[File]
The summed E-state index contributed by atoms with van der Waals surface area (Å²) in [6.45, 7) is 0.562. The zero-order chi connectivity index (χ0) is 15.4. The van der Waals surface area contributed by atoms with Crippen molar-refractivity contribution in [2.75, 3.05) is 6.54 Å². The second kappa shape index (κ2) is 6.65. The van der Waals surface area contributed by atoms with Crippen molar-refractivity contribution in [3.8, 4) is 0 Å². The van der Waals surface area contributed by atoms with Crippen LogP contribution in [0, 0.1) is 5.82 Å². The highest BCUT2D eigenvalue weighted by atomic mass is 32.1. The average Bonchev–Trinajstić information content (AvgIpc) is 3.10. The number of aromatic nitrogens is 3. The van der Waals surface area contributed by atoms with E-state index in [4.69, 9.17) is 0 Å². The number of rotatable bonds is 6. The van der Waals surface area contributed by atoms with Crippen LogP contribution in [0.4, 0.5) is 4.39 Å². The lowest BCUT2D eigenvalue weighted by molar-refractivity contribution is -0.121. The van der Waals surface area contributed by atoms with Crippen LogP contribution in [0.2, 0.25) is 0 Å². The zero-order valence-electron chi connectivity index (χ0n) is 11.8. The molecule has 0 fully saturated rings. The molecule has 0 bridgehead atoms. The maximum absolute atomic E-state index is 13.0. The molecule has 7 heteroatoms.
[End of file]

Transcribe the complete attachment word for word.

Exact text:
The summed E-state index contributed by atoms with van der Waals surface area (Å²) in [6.45, 7) is 0.562. The zero-order chi connectivity index (χ0) is 15.4. The van der Waals surface area contributed by atoms with Crippen molar-refractivity contribution in [2.75, 3.05) is 6.54 Å². The second kappa shape index (κ2) is 6.65. The van der Waals surface area contributed by atoms with Crippen molar-refractivity contribution in [3.8, 4) is 0 Å². The van der Waals surface area contributed by atoms with Crippen LogP contribution in [0, 0.1) is 5.82 Å². The highest BCUT2D eigenvalue weighted by atomic mass is 32.1. The average Bonchev–Trinajstić information content (AvgIpc) is 3.10. The number of aromatic nitrogens is 3. The van der Waals surface area contributed by atoms with E-state index in [4.69, 9.17) is 0 Å². The number of rotatable bonds is 6. The van der Waals surface area contributed by atoms with Crippen LogP contribution in [0.4, 0.5) is 4.39 Å². The lowest BCUT2D eigenvalue weighted by molar-refractivity contribution is -0.121. The van der Waals surface area contributed by atoms with Crippen LogP contribution in [0.2, 0.25) is 0 Å². The zero-order valence-electron chi connectivity index (χ0n) is 11.8. The molecule has 0 fully saturated rings. The molecule has 0 bridgehead atoms. The maximum absolute atomic E-state index is 13.0. The molecule has 7 heteroatoms.